I'm new to DSP and I have a wav file with a number of different frequencies playing at different volumes. I'd like to plot the power of the 350Hz frequency signal at each point in time. The source is rotating so should see the power rising and falling periodically. To start with I broke the signal up into windows and then implemented Geortzel's algorithm (from Wikipedia). This seems to work: https://www.dropbox.com/s/aq1aigdx8dq306q/Screenshot%202015-03-18%2017.38.20.png?dl=0 but for different window length and window overlaps I get different plots.

I'd love some guidance on what the correct way to choose the window length and the amount by which each window overlap is? window_length and window_skip in the code.

Also should the windows be processed (i.e. convolved with a window function like Hanning) I've read about this but I'm not clear on what this would do to the output, nor how to choose the length of the window function?

Here's the audio file: https://www.dropbox.com/s/knvwqwg7s3mcz56/example.wav?dl=0

Here's my code, comments welcome:

import pylab
import scipy.io.wavfile
import numpy as np
import math

def goetrzel(data, target_frequency):
        s_prev = 0
        s_prev2 = 0
        normalized_frequency = 2.0 * np.pi * target_frequency / len(data)
        coeff = 2.0 * np.cos(normalized_frequency)
        for sample in data:
                s = sample + coeff * s_prev - s_prev2
                s_prev2 = s_prev
                s_prev = s
                power = s_prev2 * s_prev2 + s_prev * s_prev - coeff * s_prev * s_prev2
        return power

def sliding_window(data, length, skip=None):
        if skip is None:
                skip = length
        n = len(data)
        for i in range(0, n - int(length), int(skip)):
                yield data[i:i+length]

detect_frequency = 350.0
#detect_frequency = 485.0
#detect_frequency = 633.0
#detect_frequency = 796.0

rate, data = scipy.io.wavfile.read('example.wav')

window_length = 2 * detect_frequency # How should I pick this?
window_skip = window_length # How should I pick this?

power = [goetrzel(window, detect_frequency) for window in sliding_window(data, window_length, window_skip)]

1 Answer 1


Using overlapping rectangular windows has the potential to give an extra 'weighting' to certain sections of the audio unless you choose the overlap carefully. For example, with an overlap of 25% you're accounting for half of the data twice and the other half just once. This is not necessarily an issue depending on the application, but is something to bear in mind. Choosing overlaps of 1/2, 2/3, 3/4... solves this problem (assuming a signal of reasonable length).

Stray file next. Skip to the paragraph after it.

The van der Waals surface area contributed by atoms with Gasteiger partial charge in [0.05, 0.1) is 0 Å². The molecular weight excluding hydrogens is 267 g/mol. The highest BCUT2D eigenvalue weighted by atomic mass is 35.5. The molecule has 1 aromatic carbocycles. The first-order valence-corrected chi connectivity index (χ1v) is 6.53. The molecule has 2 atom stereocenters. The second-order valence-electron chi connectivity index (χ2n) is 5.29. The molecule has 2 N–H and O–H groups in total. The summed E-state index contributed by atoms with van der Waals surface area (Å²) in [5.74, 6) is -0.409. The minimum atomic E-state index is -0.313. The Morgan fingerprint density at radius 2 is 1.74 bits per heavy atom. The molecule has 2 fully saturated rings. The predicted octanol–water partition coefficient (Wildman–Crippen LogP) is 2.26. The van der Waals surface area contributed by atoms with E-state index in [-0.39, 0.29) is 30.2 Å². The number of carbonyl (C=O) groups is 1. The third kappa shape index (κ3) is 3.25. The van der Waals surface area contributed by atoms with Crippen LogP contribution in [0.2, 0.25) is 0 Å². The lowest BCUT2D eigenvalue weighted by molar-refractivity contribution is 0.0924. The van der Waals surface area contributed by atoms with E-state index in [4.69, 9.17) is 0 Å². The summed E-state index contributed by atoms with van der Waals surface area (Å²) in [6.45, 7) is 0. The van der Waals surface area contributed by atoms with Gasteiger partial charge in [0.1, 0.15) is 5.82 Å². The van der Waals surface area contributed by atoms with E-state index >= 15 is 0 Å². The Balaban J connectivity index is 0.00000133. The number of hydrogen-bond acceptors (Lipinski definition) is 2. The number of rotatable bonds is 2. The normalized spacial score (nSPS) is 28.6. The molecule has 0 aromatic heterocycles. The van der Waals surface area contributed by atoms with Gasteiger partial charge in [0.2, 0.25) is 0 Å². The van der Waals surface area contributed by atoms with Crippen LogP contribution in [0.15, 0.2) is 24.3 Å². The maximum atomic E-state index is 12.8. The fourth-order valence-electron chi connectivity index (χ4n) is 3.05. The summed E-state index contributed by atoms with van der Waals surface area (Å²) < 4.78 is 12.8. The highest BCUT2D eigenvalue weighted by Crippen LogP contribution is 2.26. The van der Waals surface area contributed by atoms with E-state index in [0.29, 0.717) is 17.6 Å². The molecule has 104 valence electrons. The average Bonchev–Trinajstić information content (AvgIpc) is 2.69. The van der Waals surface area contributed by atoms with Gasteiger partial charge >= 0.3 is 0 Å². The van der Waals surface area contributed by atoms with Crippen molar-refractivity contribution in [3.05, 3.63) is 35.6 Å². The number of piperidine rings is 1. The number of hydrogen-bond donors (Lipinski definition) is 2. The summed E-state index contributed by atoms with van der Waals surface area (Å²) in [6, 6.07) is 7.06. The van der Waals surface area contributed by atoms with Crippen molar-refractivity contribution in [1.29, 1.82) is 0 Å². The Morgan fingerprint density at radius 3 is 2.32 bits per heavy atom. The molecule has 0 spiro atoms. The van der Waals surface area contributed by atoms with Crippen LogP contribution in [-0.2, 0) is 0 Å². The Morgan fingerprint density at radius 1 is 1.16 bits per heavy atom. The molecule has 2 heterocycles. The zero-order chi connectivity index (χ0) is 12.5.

For a given overlap, the choice of window length affects two things really - temporal resolution and coefficient quality.

The first is slightly easier to explain and visualise. If the window increases in length then you have fewer windows spread across your audio and therefore a greater time interval between each - i.e. lower temporal resolution.

The coefficient quality, however, increases with window length. If you perform a Fourier transform over a longer sample you get a higher frequency resolution and each coefficient is therefore more 'representative' of its frequency. Think of a coefficient as a frequency bin rather than a single frequency value. Shorter windows leads to wider frequency bins and smoothing/smearing of the coefficients, whereas longer windows leads to narrower, more 'distinct' bins. A quick way of working out the bin size is to do 1 / (length of window in seconds). If this comes out to be 20 Hz and you want to be able to compare the coefficients at 330 Hz with those at 340 Hz then you might consider upping the window length.

You can probably see the tradeoff in window length here - longer windows give less temporal resolution and better coefficient quality; shorter windows give higher temporal resolution and lower coefficient quality.

Currently you're using not using a window function, i.e. your windows are rectangular. Window functions are useful in that they can make your window of data appear more periodic than it actually is. Remember that the Fourier transform assumes periodicity. Any significant differences in the start and end of your window of data become a sharp step change under that assumption, producing a lot of extra coefficients/noise. Multiplying the data by a window function can help mitigate that problem to some extent by reducing the magnitude down to zero or near-zero at the edges of your window. Common window functions used for audio are the Hann and Hamming windows.

What this all means for you:

  • I'd recommend using a window function to reduce noise if your windows of data are non-periodic, which is likely. Start out with a Hann window.
  • Id also recommend an overlap of 50%. When used with a Hann window this value has the advantage that 50% overlapping Hann windows sum together to a constant magnitude of unity. An overlap of more than this results in better coefficient quality at the expense of extra processing, but 50% is a good starting point.
  • With the overlap chosen your decision about window length should be based on the tradeoff mentioned earlier and depends on your application. If you want a high temporal resolution then you're going to have to sacrifice quality. If you want to be able to compare tightly spaced frequencies over time then you'll have to sacrifice temporal resolution.

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